Sunday, June 05, 2005


(Originally run 12/10/03 on the old site)

Ernest Simpson

One of the more difficult aspects of playing a wind instrument is the proper application of the technique of articulation. It gives mood to the music, staccato or legato, adds sweet and gentle or rough and abrasive. Tonguing and slurring in an appropriate place is a technique all wind players must master for effective performance.

Judging alto sax at region tryouts one year was a true saxophone expert, Jon Barbarotto from Brinkley. Jon had a good sense of humor and made a long day of hearing individual players doing etudes, scales and exercises go quickly. I was a young teacher and had been asked to sit in on the panel. There had been thirty-nine players that day so far, with no exceptional performance. Then the doorkeeper announced No. 40.

Student No.40 that day was a pretty little alto sax player, about fourteen, with hair and dress immaculate, and very proper and prim. This type student, by her attitude, was typically very well-prepared, and made every effort to score as high in the auditions as possible. She came to make an impression and do well as a musician.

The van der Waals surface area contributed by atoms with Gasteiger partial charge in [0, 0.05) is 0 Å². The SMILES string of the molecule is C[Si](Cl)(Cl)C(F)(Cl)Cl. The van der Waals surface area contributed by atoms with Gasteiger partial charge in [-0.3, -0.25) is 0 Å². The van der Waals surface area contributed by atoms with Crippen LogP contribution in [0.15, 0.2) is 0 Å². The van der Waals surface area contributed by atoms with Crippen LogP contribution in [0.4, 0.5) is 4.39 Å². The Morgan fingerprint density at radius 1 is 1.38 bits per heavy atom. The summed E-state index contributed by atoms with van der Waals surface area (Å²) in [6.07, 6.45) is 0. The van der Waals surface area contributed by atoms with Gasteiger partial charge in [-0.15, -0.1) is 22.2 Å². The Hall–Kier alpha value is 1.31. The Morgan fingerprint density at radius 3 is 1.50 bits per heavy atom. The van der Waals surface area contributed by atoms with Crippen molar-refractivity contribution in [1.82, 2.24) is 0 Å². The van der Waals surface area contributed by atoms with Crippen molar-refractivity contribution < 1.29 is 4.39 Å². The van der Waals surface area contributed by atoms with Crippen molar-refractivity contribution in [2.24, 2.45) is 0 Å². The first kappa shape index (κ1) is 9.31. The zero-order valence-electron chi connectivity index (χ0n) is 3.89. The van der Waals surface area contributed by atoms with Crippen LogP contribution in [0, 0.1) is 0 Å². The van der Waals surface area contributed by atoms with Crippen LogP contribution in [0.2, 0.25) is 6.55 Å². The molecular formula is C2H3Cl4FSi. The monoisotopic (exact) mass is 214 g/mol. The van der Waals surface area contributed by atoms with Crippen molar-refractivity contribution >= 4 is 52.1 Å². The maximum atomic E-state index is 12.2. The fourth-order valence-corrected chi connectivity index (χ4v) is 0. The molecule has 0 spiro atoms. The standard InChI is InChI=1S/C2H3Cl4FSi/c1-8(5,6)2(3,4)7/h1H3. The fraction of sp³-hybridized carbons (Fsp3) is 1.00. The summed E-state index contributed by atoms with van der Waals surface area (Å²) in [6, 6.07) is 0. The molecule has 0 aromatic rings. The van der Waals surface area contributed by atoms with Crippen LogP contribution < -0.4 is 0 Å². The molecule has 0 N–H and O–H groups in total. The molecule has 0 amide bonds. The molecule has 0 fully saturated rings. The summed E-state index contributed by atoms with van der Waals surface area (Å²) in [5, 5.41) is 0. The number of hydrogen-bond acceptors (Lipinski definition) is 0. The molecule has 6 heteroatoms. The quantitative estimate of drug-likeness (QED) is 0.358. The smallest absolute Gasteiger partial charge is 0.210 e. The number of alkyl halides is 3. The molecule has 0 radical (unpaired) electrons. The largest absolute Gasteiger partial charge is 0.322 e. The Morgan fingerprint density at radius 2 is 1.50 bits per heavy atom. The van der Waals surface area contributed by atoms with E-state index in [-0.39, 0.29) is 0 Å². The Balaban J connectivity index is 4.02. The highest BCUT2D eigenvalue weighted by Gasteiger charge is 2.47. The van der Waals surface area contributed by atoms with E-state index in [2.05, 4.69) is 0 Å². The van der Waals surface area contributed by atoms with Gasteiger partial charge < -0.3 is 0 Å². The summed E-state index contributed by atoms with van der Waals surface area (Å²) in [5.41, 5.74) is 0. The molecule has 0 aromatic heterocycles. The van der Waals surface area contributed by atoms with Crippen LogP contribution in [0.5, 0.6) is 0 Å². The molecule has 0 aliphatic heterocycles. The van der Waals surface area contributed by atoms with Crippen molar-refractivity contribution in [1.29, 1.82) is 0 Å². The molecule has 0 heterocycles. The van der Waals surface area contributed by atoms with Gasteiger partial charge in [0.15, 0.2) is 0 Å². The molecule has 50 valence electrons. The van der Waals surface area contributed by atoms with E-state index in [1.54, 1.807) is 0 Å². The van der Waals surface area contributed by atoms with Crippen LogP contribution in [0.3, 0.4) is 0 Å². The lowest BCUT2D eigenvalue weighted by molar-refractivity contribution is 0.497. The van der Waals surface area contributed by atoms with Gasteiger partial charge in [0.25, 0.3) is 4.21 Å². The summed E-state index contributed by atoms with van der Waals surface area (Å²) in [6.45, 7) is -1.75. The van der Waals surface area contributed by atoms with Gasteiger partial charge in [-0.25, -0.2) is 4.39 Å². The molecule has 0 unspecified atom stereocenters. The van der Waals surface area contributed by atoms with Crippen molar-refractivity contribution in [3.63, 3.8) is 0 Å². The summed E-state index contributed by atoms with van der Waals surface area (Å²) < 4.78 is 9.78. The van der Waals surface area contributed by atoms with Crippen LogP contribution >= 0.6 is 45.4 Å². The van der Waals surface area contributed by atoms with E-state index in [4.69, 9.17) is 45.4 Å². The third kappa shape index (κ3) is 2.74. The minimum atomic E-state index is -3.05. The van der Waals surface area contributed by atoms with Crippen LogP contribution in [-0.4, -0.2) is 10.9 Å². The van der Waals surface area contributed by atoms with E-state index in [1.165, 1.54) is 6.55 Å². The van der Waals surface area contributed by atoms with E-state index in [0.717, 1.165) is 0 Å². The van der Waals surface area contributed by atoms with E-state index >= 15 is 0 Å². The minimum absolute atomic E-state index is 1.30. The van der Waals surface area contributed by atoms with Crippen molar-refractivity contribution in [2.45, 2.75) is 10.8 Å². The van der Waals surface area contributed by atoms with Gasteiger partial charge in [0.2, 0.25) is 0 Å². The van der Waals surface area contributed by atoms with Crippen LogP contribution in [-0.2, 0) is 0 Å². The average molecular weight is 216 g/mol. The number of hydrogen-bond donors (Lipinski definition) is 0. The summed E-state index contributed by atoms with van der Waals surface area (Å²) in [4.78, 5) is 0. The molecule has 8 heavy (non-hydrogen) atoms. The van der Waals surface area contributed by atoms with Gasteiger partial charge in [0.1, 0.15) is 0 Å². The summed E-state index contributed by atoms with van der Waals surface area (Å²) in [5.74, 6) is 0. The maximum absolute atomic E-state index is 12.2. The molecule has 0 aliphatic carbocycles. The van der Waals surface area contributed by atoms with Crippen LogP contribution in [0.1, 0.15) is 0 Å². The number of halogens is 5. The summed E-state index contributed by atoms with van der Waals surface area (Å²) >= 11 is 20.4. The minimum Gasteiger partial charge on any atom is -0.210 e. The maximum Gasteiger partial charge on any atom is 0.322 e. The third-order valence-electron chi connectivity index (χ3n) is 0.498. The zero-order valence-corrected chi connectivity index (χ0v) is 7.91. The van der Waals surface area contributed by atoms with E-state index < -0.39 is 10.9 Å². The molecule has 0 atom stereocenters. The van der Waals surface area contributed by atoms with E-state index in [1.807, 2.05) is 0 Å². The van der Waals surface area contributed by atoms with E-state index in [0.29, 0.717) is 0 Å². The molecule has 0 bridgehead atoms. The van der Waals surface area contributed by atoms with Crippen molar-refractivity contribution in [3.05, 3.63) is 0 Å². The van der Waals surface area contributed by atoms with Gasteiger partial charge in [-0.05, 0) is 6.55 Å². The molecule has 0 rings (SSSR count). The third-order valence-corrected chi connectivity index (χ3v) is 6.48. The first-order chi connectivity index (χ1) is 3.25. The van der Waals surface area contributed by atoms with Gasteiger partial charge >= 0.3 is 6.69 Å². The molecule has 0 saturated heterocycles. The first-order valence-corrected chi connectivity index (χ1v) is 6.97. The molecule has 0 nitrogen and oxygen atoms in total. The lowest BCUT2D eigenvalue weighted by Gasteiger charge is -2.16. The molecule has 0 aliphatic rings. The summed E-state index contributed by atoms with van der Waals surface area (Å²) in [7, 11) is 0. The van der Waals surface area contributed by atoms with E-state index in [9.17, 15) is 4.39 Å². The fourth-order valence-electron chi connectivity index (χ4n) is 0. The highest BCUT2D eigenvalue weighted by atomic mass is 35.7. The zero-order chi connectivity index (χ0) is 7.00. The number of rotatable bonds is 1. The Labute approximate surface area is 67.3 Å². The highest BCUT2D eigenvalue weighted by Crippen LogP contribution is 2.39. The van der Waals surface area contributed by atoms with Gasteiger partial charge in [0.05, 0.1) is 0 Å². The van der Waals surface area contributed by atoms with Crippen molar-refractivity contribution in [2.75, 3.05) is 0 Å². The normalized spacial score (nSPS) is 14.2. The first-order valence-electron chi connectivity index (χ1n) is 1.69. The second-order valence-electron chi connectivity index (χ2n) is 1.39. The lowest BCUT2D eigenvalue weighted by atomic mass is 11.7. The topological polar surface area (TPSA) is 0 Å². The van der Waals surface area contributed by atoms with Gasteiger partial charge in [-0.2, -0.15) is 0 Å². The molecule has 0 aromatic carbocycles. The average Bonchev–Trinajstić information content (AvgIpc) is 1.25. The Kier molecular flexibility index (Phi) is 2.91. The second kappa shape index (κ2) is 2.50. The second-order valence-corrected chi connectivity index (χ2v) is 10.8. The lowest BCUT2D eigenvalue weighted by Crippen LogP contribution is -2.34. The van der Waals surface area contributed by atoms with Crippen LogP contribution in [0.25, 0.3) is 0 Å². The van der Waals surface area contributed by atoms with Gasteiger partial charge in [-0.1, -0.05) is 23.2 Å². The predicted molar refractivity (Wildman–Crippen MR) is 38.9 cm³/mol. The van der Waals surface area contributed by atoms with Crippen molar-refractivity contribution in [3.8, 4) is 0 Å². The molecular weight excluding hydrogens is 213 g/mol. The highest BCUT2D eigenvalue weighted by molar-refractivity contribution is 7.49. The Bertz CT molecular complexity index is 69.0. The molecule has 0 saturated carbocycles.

She came in, took her seat, smoothed her skirt, and placed her music on the stand. She checked her horn, and made preparation to play portions of page 62, a difficult etude. Jon told her she could begin when ready.

She looked at the page one last time, and turned to Jon. She was visibly nervous, but was trying very hard not to let it show.

She said, “Sir, would you like this exercise slunged or turd.” (Obviously, intending to say “tongued” or “slurred” – and not making either).

Without batting an eye, Jon replied, “Oh honey, I think I’d slung it.”

Tryouts were always fun when he was around.


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